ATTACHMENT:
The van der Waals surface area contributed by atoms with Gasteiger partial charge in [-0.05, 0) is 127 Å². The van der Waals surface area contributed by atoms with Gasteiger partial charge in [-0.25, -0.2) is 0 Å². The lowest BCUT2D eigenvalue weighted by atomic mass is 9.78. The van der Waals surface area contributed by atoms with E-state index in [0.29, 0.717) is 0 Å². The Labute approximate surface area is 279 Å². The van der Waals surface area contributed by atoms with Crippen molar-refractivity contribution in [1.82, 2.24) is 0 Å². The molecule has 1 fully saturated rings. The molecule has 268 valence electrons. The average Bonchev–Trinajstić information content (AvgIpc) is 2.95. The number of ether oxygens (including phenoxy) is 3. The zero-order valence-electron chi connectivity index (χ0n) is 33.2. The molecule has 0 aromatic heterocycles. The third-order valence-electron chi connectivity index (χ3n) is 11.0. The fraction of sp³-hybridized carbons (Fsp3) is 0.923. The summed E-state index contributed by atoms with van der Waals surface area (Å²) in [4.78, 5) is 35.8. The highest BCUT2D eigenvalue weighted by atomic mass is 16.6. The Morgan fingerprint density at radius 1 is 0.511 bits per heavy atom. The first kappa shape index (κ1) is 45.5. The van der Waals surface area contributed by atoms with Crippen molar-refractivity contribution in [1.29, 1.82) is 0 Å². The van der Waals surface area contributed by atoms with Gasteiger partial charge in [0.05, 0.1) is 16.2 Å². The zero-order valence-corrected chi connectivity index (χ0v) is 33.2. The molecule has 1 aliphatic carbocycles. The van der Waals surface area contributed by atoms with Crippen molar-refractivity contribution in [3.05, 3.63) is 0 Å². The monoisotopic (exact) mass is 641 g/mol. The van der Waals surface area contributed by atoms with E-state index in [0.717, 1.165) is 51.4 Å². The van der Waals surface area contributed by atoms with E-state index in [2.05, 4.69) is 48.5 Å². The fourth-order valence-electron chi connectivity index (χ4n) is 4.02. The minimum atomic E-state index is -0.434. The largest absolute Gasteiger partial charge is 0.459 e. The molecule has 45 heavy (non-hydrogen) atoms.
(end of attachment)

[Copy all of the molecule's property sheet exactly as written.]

The van der Waals surface area contributed by atoms with Gasteiger partial charge in [-0.05, 0) is 127 Å². The van der Waals surface area contributed by atoms with Gasteiger partial charge in [-0.25, -0.2) is 0 Å². The lowest BCUT2D eigenvalue weighted by atomic mass is 9.78. The van der Waals surface area contributed by atoms with E-state index in [0.29, 0.717) is 0 Å². The Labute approximate surface area is 279 Å². The van der Waals surface area contributed by atoms with Crippen molar-refractivity contribution in [1.82, 2.24) is 0 Å². The molecule has 1 fully saturated rings. The molecule has 268 valence electrons. The average Bonchev–Trinajstić information content (AvgIpc) is 2.95. The number of ether oxygens (including phenoxy) is 3. The zero-order valence-electron chi connectivity index (χ0n) is 33.2. The molecule has 0 aromatic heterocycles. The third-order valence-electron chi connectivity index (χ3n) is 11.0. The fraction of sp³-hybridized carbons (Fsp3) is 0.923. The summed E-state index contributed by atoms with van der Waals surface area (Å²) in [4.78, 5) is 35.8. The highest BCUT2D eigenvalue weighted by atomic mass is 16.6. The Morgan fingerprint density at radius 1 is 0.511 bits per heavy atom. The first kappa shape index (κ1) is 45.5. The van der Waals surface area contributed by atoms with Crippen molar-refractivity contribution in [1.29, 1.82) is 0 Å². The van der Waals surface area contributed by atoms with Gasteiger partial charge in [0.05, 0.1) is 16.2 Å². The zero-order valence-corrected chi connectivity index (χ0v) is 33.2. The molecule has 1 aliphatic carbocycles. The van der Waals surface area contributed by atoms with Crippen molar-refractivity contribution in [3.05, 3.63) is 0 Å². The monoisotopic (exact) mass is 641 g/mol. The van der Waals surface area contributed by atoms with E-state index in [0.717, 1.165) is 51.4 Å². The van der Waals surface area contributed by atoms with E-state index in [2.05, 4.69) is 48.5 Å². The fourth-order valence-electron chi connectivity index (χ4n) is 4.02. The minimum atomic E-state index is -0.434. The largest absolute Gasteiger partial charge is 0.459 e. The molecule has 45 heavy (non-hydrogen) atoms.